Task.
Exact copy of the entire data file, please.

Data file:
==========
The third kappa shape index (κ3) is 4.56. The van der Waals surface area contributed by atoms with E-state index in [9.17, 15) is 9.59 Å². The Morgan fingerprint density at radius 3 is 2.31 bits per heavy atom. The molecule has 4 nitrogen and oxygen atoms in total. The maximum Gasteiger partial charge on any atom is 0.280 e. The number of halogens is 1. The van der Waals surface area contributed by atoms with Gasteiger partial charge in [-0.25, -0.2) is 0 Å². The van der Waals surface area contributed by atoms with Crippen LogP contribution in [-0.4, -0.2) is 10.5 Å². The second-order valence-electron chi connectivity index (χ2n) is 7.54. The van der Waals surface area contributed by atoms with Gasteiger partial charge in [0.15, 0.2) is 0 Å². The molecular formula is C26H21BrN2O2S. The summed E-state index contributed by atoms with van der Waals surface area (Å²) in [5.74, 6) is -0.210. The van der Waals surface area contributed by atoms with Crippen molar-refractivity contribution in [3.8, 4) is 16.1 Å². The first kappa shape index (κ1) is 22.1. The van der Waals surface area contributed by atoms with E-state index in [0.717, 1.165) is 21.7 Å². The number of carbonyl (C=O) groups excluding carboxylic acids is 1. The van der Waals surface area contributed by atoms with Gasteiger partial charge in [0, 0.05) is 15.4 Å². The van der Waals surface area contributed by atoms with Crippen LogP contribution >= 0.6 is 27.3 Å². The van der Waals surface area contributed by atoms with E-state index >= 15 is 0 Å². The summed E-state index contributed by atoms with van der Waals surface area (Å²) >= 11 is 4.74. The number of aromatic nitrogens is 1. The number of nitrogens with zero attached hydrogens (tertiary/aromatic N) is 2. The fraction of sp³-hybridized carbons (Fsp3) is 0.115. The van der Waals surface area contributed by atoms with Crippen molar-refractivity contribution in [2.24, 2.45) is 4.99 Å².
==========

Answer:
The third kappa shape index (κ3) is 4.56. The van der Waals surface area contributed by atoms with E-state index in [9.17, 15) is 9.59 Å². The Morgan fingerprint density at radius 3 is 2.31 bits per heavy atom. The molecule has 4 nitrogen and oxygen atoms in total. The maximum Gasteiger partial charge on any atom is 0.280 e. The number of halogens is 1. The van der Waals surface area contributed by atoms with Gasteiger partial charge in [-0.25, -0.2) is 0 Å². The van der Waals surface area contributed by atoms with Crippen LogP contribution in [-0.4, -0.2) is 10.5 Å². The second-order valence-electron chi connectivity index (χ2n) is 7.54. The van der Waals surface area contributed by atoms with Gasteiger partial charge in [0.15, 0.2) is 0 Å². The molecular formula is C26H21BrN2O2S. The summed E-state index contributed by atoms with van der Waals surface area (Å²) in [5.74, 6) is -0.210. The van der Waals surface area contributed by atoms with Crippen molar-refractivity contribution in [3.8, 4) is 16.1 Å². The first kappa shape index (κ1) is 22.1. The van der Waals surface area contributed by atoms with E-state index in [0.717, 1.165) is 21.7 Å². The number of carbonyl (C=O) groups excluding carboxylic acids is 1. The van der Waals surface area contributed by atoms with Gasteiger partial charge in [0, 0.05) is 15.4 Å². The van der Waals surface area contributed by atoms with Crippen LogP contribution >= 0.6 is 27.3 Å². The van der Waals surface area contributed by atoms with E-state index >= 15 is 0 Å². The summed E-state index contributed by atoms with van der Waals surface area (Å²) >= 11 is 4.74. The number of aromatic nitrogens is 1. The number of nitrogens with zero attached hydrogens (tertiary/aromatic N) is 2. The fraction of sp³-hybridized carbons (Fsp3) is 0.115. The van der Waals surface area contributed by atoms with Crippen molar-refractivity contribution in [2.24, 2.45) is 4.99 Å².